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Med Sci Monit. 2017; 23: 1295–1304.
Published online 2017 March 14. doi:  10.12659/MSM.902692
PMCID: PMC5362191

Downregulation of miR-33a-5p in Hepatocellular Carcinoma: A Possible Mechanism for Chemotherapy Resistance

Wei Meng,1,A,D,E,F Yan Tai,2,C,F Hui Zhao,1,B,D,F Binsheng Fu,1,C,F Tong Zhang,1,A,E Wei Liu,2,E,F Hua Li,1,C,E Yang Yang,1,2,3,B,F Qi Zhang,2,3,B,F Yuliang Feng,4,E and Guihua Chen1,2,3,A,G

Abstract

Background

Multi-drug resistance is one of the major problems limiting the efficacy of cisplatin (CDDP) in treatment of hepatocellular carcinoma (HCC), and abnormal microRNA (miRNA) expression in drug-resistant cell lines plays an important role in liver cancer chemotherapy resistance.

Material/Methods

We established stable Hep3B and 97L HCC cell strains resistant to CDDP, both in vitro and in vivo. A combination of microRNA microarray and RT-qPCR experiments were used to screen differentially expressed miRNAs in HCC cell strains. A CCK-8 assay was carried out to detect and calculate the survival rates and relative inhibitory rates. Oligonucleotide transfection was used to confirm the regulatory function of the miRNA in HCC drug resistance.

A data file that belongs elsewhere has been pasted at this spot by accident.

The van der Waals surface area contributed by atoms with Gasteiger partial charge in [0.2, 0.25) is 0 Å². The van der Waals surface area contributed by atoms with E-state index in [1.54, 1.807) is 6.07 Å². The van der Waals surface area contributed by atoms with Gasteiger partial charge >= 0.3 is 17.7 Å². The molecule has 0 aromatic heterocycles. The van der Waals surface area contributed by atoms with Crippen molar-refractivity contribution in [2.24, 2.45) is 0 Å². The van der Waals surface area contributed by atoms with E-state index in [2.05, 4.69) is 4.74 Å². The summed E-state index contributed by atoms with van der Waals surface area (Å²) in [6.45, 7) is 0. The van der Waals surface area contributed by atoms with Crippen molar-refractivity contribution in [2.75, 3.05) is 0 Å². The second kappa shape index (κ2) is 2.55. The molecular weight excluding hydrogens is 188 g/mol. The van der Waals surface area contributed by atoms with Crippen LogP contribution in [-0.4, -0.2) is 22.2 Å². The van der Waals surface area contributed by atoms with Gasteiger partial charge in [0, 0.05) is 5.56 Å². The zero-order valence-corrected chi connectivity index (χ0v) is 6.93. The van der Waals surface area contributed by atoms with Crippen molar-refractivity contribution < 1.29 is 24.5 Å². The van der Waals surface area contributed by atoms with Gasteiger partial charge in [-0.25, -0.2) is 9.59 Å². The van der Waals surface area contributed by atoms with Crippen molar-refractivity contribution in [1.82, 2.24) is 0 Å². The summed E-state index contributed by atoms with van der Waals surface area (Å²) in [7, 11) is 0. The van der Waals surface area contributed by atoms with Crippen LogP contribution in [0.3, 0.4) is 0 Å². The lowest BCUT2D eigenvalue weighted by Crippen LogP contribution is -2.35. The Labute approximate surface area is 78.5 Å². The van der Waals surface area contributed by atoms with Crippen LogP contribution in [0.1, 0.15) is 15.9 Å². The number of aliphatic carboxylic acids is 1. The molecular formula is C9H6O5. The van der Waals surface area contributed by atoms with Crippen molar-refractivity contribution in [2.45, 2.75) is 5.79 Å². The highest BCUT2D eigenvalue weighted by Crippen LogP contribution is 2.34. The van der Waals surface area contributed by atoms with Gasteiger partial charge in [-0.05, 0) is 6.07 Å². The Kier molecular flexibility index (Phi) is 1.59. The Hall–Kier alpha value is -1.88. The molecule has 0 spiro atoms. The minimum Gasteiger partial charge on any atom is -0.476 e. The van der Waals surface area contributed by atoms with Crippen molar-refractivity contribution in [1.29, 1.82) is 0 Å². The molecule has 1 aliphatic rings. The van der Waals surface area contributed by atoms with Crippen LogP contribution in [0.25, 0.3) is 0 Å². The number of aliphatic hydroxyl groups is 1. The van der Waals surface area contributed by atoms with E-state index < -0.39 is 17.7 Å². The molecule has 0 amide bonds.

Results

The IC50 of Hep3B/CDDP(v), 97L/CDDP(v), Hep3B/CDDP(s), and 97L/CDDP(s) were significantly higher than that of their parental cells. Moreover, the doubling time of drug-resistant cells increased compared with their parent cells. MiRCURYTM LNA Array (v 16.0) high-throughput tests of resistant cell models and their parent cells showed that there were 5 downregulated microRNAs in the 4 drug-resistant cell lines, and we chose hsa-miR-33a-5p as our target for further study. Oligonucleotide transfection showed that miR-33a-5p overexpression increased the cisplatin sensitivity of Hep3B/CDDP(v) and 97L/CDDP(v) drug-resistant cells and reduced their resistance. Additionally, inhibition of miR-33a-5p expression reduced cisplatin sensitivity in Hep3B and 97L and increased their drug resistance.

Conclusions

This study confirmed that the most downregulated microRNA, miR-33a-5p, can mediate the cisplatin resistance of HCC cells, providing a new and feasible direction for research into combatting liver cancer chemotherapy resistance.

MeSH Keywords: Carcinoma, Hepatocellular; Drug Resistance, Multiple; MicroRNAs

Background